Over the next three years, the amount of required circuitry was gradually decreased until a complete Demonoid needed only 48 still lifes to be built with a slow salvo, including all the self-destruct circuitry to clean up after each construction arm when its work is done.

As usual, this self-constructing spaceship has a trivial glider synthesis -- so trivial that for the first time in Life history, a gun for the 0hd Demonoid was built before the spaceship existed, and the very first 0hd Demonoid was fired by the gun.

In June 2017, a Demonoid using a single-channel recipe (see below) was constructed with only 19 still lifes per construction arm, and even more compact Demonoids were shown to be possible.

23) Single-channel construction arms Research by Simon Ekström in December 2015 proved that a universal construction arm was possible with a stream of gliders on just a single lane, with gliders separated by at least 90 ticks. Unlike in the 0hd Demonoid where gliders could follow each other as closely as 15 ticks apart on the construction lane, a single-channel recipe can be safely reflected by a Snark reflector, or even a syringe followed by signal-splitting Herschel circuitry.

This was a really radical simplification. Any spare glider output in any Herschel circuit with 90-tick recovery time could now be set up to function as a construction arm, with the addition of a single block anywhere along the output lane.

Among other things, this has allowed the bounding box of a B3/S23 spiral growth pattern to be reduced by a factor of 100, and then by another factor of 5000.

23) Pan-directional construction elbows An idea that began its development in the 10hd and 0hd Demonoids has been almost fully realized in recent single-channel libraries of elbow operations: recipes are now known that can send a glider or spaceship directly from the construction elbow in any of eight directions. The first use was in a Snark-chain-constructing triple wickstretcher. Two of these directions are used in the single-channel Demonoid. First, as in the wickstretcher, 0-degree gliders are send ahead of the construction elbow to build a Snark reflector exactly on the construction lane, as a lossless elbow. This allows the construction arm to reach around two corners instead of one, to build the next copy of the constructor/reflector. Second, backward LWSSes and MWSSes are fired from the same construction arm after the temporary Snark is removed, to destroy the previous constructor/reflector and complete the spaceship.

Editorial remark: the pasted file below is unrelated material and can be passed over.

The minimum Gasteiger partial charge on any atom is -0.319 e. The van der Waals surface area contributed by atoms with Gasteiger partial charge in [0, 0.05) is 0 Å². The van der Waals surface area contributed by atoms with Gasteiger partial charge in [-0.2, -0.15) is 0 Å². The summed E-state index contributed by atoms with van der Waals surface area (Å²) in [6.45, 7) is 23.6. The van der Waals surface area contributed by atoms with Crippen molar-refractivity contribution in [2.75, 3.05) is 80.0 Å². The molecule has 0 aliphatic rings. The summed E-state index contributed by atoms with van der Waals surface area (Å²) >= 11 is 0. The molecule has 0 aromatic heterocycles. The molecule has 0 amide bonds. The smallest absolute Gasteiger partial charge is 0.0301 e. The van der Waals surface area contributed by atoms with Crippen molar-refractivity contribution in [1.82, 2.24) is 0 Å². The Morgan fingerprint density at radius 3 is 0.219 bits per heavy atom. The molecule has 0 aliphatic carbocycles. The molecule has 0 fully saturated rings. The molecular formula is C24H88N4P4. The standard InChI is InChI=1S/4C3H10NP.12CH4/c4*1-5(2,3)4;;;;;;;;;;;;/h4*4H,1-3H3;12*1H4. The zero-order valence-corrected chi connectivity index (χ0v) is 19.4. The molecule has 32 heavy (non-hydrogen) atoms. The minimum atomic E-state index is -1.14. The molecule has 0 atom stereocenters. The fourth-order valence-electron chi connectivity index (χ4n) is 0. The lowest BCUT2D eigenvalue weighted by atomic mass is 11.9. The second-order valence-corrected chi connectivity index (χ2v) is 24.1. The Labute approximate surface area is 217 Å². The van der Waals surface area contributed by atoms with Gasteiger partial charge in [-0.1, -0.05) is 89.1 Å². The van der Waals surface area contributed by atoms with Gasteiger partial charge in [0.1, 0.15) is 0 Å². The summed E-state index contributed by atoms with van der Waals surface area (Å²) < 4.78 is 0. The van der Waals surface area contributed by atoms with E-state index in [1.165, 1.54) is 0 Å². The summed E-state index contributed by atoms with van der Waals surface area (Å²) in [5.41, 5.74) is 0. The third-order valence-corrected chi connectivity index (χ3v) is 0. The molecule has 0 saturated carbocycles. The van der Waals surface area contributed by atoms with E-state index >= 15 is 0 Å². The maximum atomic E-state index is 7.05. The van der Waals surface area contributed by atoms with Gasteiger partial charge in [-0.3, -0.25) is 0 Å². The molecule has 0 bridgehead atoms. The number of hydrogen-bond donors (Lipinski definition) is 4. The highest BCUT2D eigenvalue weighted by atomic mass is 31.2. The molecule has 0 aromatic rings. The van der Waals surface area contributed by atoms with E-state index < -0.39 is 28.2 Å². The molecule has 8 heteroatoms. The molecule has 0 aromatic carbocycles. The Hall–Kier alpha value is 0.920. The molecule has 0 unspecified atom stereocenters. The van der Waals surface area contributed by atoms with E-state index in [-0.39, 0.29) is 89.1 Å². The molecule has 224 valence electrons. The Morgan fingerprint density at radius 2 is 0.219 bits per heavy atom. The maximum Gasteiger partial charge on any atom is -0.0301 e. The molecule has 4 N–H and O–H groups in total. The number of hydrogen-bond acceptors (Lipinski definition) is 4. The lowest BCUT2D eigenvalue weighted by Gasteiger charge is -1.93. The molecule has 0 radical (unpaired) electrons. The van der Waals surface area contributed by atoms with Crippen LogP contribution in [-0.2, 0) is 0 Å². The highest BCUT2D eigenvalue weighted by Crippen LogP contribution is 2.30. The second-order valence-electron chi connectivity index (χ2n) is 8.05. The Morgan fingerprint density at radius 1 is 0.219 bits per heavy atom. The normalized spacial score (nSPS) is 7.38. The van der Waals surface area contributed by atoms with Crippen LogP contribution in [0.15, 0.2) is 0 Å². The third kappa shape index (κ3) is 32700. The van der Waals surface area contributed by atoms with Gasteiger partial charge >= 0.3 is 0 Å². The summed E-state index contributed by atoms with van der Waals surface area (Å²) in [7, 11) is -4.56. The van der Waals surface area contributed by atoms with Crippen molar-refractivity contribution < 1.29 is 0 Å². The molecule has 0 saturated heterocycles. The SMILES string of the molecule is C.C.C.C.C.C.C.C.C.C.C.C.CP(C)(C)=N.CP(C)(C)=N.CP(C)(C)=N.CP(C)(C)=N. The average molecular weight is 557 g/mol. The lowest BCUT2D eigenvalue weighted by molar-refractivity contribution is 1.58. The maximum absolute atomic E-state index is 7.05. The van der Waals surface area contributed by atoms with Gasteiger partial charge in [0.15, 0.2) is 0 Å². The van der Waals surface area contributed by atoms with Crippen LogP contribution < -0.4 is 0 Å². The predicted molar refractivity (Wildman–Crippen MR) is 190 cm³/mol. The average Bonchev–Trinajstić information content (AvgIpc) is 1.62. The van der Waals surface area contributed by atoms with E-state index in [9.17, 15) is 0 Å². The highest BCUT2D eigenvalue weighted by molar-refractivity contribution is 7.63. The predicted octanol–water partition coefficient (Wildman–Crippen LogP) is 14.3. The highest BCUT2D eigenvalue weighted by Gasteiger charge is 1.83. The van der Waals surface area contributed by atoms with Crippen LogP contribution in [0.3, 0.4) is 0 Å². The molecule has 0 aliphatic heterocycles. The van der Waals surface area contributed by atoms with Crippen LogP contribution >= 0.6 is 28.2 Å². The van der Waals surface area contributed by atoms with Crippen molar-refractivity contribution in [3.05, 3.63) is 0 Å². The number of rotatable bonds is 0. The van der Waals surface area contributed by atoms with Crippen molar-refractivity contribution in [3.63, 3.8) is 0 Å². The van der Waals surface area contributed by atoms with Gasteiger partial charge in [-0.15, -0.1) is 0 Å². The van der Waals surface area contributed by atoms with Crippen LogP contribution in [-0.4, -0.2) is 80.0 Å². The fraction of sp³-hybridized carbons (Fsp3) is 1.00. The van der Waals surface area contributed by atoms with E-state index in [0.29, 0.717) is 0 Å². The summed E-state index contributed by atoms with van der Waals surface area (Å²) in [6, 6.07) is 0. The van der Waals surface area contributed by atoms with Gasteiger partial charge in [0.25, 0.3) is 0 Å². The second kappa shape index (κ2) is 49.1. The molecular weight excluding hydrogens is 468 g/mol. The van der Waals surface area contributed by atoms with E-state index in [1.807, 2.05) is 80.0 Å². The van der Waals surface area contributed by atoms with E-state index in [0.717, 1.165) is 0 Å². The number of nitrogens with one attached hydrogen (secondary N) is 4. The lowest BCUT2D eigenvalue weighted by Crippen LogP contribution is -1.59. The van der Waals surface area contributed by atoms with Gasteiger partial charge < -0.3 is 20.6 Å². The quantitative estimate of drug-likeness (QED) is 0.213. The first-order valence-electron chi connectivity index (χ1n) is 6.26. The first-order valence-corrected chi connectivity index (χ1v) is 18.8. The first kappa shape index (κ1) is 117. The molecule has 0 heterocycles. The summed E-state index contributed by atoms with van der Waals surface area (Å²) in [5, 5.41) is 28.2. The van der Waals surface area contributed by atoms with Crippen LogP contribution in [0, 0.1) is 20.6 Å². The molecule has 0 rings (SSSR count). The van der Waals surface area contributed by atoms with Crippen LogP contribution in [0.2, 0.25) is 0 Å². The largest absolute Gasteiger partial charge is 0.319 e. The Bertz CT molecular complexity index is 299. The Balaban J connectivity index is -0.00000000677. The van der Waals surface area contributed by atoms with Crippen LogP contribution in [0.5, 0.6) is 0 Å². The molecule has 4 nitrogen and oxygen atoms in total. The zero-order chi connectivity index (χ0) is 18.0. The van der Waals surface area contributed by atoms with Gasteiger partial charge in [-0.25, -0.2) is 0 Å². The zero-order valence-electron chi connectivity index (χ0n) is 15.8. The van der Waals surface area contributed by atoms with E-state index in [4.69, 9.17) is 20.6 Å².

25) Quadratic-Growth Replicators
It appears to be possible to use slow-salvo constructions, especially with single-channel construction arms, as part of a quadratic-growth replicator in Conway's Life, small enough that Golly can successfully run it through multiple cycles. A diamond-shaped design looks likely to be workable, but at present only fairly early design stages are complete. Another work in progress is Adam Goucher's 0E0P megacell replicator, which will achieve quadratic growth by emulating an appropriate Life-like cellular automaton. The "ground state" for this very large unit cell is empty space, meaning that each set of megacells must create new neighboring copies of their entire structure and construction-recipe data, at every location where a birth is required.